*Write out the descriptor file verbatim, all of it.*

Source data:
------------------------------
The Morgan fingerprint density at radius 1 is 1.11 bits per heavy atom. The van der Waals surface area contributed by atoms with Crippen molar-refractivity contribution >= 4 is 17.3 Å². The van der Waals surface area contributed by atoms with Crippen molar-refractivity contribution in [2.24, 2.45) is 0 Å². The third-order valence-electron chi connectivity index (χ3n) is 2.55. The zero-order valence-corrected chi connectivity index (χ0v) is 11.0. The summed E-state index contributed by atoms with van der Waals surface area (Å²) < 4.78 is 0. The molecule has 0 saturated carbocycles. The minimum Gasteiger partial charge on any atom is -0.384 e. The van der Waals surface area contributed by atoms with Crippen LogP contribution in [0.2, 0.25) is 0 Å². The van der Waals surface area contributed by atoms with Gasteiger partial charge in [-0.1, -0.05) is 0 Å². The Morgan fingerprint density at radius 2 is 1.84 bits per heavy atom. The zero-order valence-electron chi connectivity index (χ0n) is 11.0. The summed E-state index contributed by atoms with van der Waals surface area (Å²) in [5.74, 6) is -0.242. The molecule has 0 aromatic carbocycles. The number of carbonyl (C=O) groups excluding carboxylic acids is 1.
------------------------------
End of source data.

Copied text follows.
The Morgan fingerprint density at radius 1 is 1.11 bits per heavy atom. The van der Waals surface area contributed by atoms with Crippen molar-refractivity contribution >= 4 is 17.3 Å². The van der Waals surface area contributed by atoms with Crippen molar-refractivity contribution in [2.24, 2.45) is 0 Å². The third-order valence-electron chi connectivity index (χ3n) is 2.55. The zero-order valence-corrected chi connectivity index (χ0v) is 11.0. The summed E-state index contributed by atoms with van der Waals surface area (Å²) < 4.78 is 0. The molecule has 0 saturated carbocycles. The minimum Gasteiger partial charge on any atom is -0.384 e. The van der Waals surface area contributed by atoms with Crippen LogP contribution in [0.2, 0.25) is 0 Å². The van der Waals surface area contributed by atoms with Gasteiger partial charge in [-0.1, -0.05) is 0 Å². The Morgan fingerprint density at radius 2 is 1.84 bits per heavy atom. The zero-order valence-electron chi connectivity index (χ0n) is 11.0. The summed E-state index contributed by atoms with van der Waals surface area (Å²) in [5.74, 6) is -0.242. The molecule has 0 aromatic carbocycles. The number of carbonyl (C=O) groups excluding carboxylic acids is 1.